Molecular Diagnostics in NSCLC with David Berz, MD, PhD, and Philip Bonomi, MD - Episode 4
How might mutational results with a liquid biopsy (based on circulating tumor DNA) differ from those obtained through traditional tissue biopsy methods?
BERZ:Although somatic mutations are felt to happen on the tissue base, liquid biopsies allow for certain advantages. One of which being our understanding that many tumors, including lung cancers, are highly heterogeneous. Not only can histologies like squamous cell biology and adenocarcinomas coexist within the same tumor volume, there is also a strong degree of molecular heterogeneity identified in those tumors. The liquid biopsy allows for a more comprehensive molecular assessment of the entirety of the tumor burden in any given patient.
BONOMI:The other aspect of that is that you may have a fairly sizable mass, but not much tumor cellularity. A tumor could be mostly inflammatory cells and stroma. So in a regular biopsy, putting needles in and getting a lot of cores would not be beneficial for diagnosis. In contrast, a liquid biopsy is likely to show DNA circulating in the blood and you will be able to determine mutations, due to having more information available..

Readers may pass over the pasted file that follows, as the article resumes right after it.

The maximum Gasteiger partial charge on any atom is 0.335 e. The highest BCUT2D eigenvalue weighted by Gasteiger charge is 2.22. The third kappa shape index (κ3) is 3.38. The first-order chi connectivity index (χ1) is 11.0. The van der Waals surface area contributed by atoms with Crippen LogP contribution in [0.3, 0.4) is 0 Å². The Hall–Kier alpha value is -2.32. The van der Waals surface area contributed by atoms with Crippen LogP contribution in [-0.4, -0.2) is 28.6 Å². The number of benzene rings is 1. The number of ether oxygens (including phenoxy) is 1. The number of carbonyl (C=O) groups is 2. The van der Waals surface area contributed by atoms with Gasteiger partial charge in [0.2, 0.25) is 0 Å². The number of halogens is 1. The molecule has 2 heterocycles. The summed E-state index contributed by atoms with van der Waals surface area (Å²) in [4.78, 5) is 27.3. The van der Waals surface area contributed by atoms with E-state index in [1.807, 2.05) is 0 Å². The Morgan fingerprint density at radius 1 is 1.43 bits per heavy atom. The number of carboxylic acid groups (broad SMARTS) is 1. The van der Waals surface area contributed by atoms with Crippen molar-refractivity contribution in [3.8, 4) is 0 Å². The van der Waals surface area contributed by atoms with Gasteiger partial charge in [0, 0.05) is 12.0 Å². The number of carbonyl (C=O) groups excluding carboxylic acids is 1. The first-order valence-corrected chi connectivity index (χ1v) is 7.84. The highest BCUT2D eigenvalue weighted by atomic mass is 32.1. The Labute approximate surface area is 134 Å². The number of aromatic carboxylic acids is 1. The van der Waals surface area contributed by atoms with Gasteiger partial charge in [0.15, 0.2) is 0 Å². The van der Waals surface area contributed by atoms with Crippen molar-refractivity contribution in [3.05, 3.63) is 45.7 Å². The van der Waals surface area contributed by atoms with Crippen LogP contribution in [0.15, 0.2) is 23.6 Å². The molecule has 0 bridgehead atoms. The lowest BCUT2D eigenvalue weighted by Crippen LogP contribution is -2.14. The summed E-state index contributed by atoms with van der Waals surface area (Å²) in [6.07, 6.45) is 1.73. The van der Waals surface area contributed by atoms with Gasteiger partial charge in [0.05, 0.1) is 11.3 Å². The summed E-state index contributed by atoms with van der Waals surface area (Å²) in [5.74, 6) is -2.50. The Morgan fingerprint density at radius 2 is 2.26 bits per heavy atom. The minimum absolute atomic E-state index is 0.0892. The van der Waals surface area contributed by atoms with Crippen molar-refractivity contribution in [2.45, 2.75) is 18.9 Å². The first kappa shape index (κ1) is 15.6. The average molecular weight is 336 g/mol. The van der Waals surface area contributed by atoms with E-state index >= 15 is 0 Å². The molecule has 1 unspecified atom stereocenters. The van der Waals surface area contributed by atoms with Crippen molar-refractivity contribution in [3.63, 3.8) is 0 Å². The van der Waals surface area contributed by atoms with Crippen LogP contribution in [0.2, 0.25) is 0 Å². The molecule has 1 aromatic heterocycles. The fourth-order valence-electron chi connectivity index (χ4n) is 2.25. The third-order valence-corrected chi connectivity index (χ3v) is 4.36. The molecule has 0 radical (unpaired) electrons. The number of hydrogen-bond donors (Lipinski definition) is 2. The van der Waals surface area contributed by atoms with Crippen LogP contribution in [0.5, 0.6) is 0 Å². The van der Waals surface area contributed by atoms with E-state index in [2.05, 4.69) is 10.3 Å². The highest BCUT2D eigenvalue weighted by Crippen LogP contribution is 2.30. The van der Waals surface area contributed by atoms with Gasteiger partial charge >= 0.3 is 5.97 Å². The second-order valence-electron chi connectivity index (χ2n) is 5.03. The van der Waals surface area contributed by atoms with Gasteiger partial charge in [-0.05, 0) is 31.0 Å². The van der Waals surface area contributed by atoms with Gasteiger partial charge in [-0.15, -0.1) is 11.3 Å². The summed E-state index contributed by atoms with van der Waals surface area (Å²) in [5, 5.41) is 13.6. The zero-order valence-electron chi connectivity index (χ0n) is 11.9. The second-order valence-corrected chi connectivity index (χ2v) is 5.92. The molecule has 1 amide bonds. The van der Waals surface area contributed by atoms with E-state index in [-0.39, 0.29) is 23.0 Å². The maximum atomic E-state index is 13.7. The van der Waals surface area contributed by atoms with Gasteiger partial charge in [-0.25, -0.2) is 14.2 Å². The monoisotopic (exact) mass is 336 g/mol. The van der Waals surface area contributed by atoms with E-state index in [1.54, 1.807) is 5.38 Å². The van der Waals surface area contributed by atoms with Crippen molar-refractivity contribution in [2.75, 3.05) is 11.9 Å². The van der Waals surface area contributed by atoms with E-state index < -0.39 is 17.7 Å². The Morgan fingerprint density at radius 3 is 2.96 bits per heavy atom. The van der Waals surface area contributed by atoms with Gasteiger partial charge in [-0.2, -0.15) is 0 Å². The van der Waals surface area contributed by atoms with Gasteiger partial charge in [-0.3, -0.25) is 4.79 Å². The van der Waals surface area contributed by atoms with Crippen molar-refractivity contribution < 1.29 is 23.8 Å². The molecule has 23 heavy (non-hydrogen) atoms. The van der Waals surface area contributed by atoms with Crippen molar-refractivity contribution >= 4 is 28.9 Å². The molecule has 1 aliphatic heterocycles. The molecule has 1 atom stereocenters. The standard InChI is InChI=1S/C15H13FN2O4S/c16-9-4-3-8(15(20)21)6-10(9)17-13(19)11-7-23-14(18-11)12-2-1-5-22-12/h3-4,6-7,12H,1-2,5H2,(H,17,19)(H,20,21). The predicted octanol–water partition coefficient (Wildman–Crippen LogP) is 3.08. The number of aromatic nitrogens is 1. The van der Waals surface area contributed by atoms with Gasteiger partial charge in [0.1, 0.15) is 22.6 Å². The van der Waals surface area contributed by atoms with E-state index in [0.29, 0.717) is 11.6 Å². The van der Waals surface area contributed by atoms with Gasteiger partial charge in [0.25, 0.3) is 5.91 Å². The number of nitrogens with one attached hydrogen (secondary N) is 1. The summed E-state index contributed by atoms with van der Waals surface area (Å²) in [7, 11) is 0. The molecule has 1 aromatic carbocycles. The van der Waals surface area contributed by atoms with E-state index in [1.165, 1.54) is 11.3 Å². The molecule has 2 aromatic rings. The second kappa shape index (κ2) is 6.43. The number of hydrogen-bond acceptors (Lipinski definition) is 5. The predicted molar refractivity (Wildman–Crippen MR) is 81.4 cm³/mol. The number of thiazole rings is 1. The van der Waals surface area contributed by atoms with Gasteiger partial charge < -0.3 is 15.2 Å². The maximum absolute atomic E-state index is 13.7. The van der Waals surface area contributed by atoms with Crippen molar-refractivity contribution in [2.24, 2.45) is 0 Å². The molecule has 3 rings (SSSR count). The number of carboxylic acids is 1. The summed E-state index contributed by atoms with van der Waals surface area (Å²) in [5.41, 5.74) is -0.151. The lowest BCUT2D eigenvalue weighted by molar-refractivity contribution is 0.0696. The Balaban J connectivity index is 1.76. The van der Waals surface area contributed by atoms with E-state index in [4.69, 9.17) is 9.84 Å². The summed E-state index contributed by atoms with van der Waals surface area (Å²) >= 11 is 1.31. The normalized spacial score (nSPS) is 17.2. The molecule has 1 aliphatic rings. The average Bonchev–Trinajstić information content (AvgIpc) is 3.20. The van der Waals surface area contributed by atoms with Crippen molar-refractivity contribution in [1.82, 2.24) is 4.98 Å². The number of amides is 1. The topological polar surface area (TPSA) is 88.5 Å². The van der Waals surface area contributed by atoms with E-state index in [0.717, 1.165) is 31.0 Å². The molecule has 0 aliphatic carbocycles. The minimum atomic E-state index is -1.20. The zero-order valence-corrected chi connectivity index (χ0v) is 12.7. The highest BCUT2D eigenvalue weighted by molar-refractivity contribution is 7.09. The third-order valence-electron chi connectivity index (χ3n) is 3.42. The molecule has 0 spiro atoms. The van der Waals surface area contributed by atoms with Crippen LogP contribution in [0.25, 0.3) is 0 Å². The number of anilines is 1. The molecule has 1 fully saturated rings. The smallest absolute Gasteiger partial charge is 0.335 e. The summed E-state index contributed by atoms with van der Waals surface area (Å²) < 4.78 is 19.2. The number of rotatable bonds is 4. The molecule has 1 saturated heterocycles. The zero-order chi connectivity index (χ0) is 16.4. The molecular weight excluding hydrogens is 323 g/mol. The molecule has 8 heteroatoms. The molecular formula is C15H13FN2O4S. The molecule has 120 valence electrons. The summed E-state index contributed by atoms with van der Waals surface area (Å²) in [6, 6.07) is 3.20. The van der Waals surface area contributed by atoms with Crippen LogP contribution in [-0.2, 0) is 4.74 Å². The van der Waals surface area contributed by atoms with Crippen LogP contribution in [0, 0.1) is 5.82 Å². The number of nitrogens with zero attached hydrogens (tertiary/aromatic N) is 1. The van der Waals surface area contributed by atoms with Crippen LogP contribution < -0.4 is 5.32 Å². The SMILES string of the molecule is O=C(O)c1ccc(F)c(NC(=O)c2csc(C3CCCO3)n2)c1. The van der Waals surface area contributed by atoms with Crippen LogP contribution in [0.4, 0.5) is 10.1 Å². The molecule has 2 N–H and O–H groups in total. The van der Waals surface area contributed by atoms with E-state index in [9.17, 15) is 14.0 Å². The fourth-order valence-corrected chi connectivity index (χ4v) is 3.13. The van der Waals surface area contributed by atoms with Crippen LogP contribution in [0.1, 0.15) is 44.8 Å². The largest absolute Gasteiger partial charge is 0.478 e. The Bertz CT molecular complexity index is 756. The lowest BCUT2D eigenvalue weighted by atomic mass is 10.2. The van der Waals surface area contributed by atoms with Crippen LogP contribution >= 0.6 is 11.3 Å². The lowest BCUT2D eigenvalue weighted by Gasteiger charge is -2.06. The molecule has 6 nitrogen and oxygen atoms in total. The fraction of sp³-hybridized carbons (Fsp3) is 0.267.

Naoko T. is a 74-year-old retired high school teacher originally from Nagoya, Japan. She currently lives in San Diego, California and enjoys tennis and traveling with her husband.
In November 2014, after several months of stable disease, the patient returns for follow-up visit with worsening back pain, and her CT scan is consistent with progression of metastatic lesions.
At this point, the patient declined further treatment, and by March 2015, she returned with worsening dyspnea and declining performance status